Because the amount of content overlap is fairly small between LS 30A/B and the Math 31A/3A series, it is possible to take the LS 30 series for full credit if you have completed one of the other series. However, because you may have already completed the math requirements for your major, LS 30 cannot be used for the same purpose, and you may need to complete coursework through the 3rd quarter of one of the sequences (e.g., 3C, 32A, or Stats 13 as shown in #1 above) to satisfy the prep if you havent already done so. You will get full credit for the classes. Because the content of LS30 is geared towards biological applications, students that are interested in quantitative biology will likely enjoy the class and it is excellent preparation for graduate school.

12) Does LS 30A satisfy the college Quantitative Reasoning requirement?
Yes.

13) I am considering doing a major or minor in the Physical Sciences. Should I take LS 30A/B?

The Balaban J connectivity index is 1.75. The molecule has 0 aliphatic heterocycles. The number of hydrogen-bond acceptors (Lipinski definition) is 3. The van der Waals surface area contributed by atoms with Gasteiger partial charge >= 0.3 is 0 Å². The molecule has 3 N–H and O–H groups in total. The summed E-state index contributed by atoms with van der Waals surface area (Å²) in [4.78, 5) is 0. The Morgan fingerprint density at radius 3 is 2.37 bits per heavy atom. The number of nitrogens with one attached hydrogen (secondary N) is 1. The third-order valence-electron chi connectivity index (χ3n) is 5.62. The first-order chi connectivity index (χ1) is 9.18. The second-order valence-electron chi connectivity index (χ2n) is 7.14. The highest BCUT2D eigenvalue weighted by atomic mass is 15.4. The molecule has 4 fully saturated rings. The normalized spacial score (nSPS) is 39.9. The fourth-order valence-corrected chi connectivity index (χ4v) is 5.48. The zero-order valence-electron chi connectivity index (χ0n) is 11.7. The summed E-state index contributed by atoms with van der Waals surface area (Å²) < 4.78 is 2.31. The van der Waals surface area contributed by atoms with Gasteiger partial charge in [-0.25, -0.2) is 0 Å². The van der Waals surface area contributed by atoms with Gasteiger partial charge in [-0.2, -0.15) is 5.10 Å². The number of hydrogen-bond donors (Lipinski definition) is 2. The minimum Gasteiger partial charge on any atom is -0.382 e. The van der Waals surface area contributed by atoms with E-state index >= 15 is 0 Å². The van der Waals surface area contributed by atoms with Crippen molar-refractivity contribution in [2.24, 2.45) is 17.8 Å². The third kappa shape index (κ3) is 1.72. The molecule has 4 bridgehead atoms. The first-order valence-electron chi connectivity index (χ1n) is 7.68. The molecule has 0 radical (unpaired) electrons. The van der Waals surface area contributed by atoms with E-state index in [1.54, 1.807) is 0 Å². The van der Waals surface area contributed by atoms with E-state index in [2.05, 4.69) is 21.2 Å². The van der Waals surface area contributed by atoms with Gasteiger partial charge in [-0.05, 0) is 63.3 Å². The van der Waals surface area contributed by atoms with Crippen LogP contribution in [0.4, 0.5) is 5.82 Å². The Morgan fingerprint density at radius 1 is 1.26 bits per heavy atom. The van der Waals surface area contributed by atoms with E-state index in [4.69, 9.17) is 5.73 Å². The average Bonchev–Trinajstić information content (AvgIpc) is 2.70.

No. Unfortunately, all majors in the Physical Sciences require the Math 31 series as prerequisites
for their major preparation.

14) Can I take more Math Department courses after taking LS 30A/B?

Yes! We have recently introduced a ‘bridge course’ called MATH M32T/LIFESCI M32 that allows you to transition back into the Mathematics Department courses beyond the Math 32 series, including more advanced courses in differential equations and linear algebra.

15) What is the difference between LS 40 and STATS 13?

LS 40 is significantly different from Stats 13. Stats 13 is a traditional statistics class, in which the student learns formulas to describe distributions of data under ideal assumptions. In LS 40, in contrast, distributions are not derived from ideal assumptions; rather, we use computer simulations to generate probability distributions that are tailored to the data at hand. The resulting approach is much better suited to the actual needs of life scientists, and provides much more concrete insight into the distributions. Overall, just like LS 30A/B, LS 40 puts a great emphasis on active learning, and utilizes the same programming skills that are learned in LS 30A/B.